Nevertheless, in 1953 the Arizona governor John Howard Pyle, hearing stories about the ranch, instituted a large raid. Men were dragged out at gunpoint and children were separated from mothers. Press pictures captured the scene and sympathy swung away from Pyle and towards the FLDS. It was a political disaster that anticipated Waco. All returned to “normal” until Warren Jeffs took over in 2002. Jeffs succeeded his father, Rulon, as the sect’s prophet. Rulon was comparatively liberal, but his son was to become a rabid totalitarian. Born in 1955, he came of age in the midst of an astonishing – and, by secular liberals, entirely unexpected – rise in evangelical and fundamentalist religion, both in mainstream and radical cults. The world was, once again, divided into good and evil. And nowhere was it more divided than within the FLDS under Jeffs’s rule. Carolyn Jessop fled from the tyranny, and in her book, Escape, she describes Jeffs as having “zero charisma”. But he imposed his will by other means. “Warren thrived,” she writes, “on brutality, and seemed to love hurting people. He’d pull some kids out of their classroom and beat them on an almost daily basis. Warren targeted the kids from bad homes whose parents wouldn’t make waves even if their kids told.”

He imposed an ever stricter dress code. Under their prairie dresses the women are required to wear special long underwear. He removed all the FLDS children from the local public schools and insisted they be educated within the compound by almost entirely unqualified members. He intensified the control of the men over the women and frequently ejected members from the FLDS, promising them eternal damnation.

The ejection of males is crucial to the preservation of the community. The dynamics of the society are obvious: through polygamous marriage to brides chosen by the prophet, old and middle-aged men retain access to young women. Jeffs forbade contact between young men and girls. This leaves a surplus of young men. Many are ejected or drift away – former FLDS boys tend to fare badly in the outside world and are known as “the lost boys”. Those that remain provide a pool of free labour for the FLDS businesses – mainly construction, at which they seem to excel. (They have also been involved in government business. Members of Congress have been asking questions about how an FLDS business came to be a supplier to the Pentagon.)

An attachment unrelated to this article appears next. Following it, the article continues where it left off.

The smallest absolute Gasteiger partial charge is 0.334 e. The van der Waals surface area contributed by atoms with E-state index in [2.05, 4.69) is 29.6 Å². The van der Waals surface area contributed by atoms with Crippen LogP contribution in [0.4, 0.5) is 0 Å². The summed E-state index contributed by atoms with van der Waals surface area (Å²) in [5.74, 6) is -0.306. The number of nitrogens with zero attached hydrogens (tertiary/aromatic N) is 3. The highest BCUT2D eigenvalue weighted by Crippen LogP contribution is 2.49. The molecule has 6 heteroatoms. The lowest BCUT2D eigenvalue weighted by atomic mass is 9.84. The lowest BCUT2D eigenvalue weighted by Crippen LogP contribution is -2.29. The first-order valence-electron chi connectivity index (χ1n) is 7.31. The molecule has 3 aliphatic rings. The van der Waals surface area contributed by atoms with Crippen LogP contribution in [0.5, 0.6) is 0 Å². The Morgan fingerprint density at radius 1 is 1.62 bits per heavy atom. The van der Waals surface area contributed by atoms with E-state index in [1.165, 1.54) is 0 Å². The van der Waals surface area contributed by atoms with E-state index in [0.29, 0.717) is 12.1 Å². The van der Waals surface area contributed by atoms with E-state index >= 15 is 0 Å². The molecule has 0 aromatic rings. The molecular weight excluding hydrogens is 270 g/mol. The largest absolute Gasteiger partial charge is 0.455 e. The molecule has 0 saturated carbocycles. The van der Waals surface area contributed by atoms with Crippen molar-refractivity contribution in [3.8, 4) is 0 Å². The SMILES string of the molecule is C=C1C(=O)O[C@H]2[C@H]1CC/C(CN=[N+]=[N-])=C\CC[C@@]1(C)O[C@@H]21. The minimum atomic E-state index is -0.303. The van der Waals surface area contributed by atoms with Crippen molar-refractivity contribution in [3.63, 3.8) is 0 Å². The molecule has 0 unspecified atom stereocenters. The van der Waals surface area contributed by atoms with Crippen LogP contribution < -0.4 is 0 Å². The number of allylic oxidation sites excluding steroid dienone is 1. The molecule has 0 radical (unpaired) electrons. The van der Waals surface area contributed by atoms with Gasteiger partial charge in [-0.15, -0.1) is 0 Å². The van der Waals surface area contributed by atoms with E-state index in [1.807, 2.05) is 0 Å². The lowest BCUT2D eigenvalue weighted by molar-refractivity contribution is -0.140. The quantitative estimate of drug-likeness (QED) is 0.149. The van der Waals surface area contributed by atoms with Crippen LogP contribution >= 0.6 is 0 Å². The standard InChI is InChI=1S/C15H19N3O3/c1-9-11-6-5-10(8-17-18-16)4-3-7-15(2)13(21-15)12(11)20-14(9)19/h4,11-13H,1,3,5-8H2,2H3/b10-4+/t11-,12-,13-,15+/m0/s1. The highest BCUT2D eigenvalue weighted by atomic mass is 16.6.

But nobody should be fooled by the obvious sexual motivation of the older men into thinking they don’t believe what they say. These people are unquestionably believers in their mad religion.

Jeffs went too far. From a variety of different directions – fiscal and criminal – the authorities were closing in. He went on the run for two years. He was one of the FBI’s 10 most-wanted men. He organised safe houses up and down the west. “There,” in the words of Steve Singular, “he would preach, get laid, deliver a sermon, tell them to be more obedient and then leave.”

In 2004, his nephew, Brent Jeffs, testified that he had been sodomised by Jeffs when he was five or six. And, fatefully, a girl called Elissa Wall came forward to say that at 14 she had been forcibly married by Jeffs to her 19-year-old cousin. Jeffs was finally recognised by a cop and arrested in August 2006 in Nevada. Wall’s testimony earned Jeffs 10 years to life. He is now appearing in Arizona on further charges. Meanwhile, Jeffs’s evasions and contempt for gentile law had led Utah to seize $100m in FLDS assets, and the accountant in charge is pursuing funds in Texas – the ranch is valued for tax purposes at $20m.

Jeffs started the Eldorado project when things were getting hot in Colorado City and Hildale. They bought up the land and he sent down his most faithful followers. Eldorado was remote and Texas tends to be very permissive about home schooling, another case of the culture’s absolute faith in the individual against the state. A fierce lobby defends the right to teach at home. I asked one lawyer, Guy Choate, why the ranch hadn’t been inspected for the quality of its education. “Don’t even go there,” he said.

Jeffs put Merril Jessop in charge, a man who, judging by the book by his former “wife” Carolyn, is quite a piece of work. The first thing to say about him is he’s one hell of a builder. The land outside Eldorado was bought, as far as the locals are concerned, under false pretences. “We knew about the purchase but we didn’t know who they were,” says Randy Mankin, editor and proprietor of the paper The Eldorado Success. “They represented themselves as a hunting lodge. They were deceptive from the get-go.”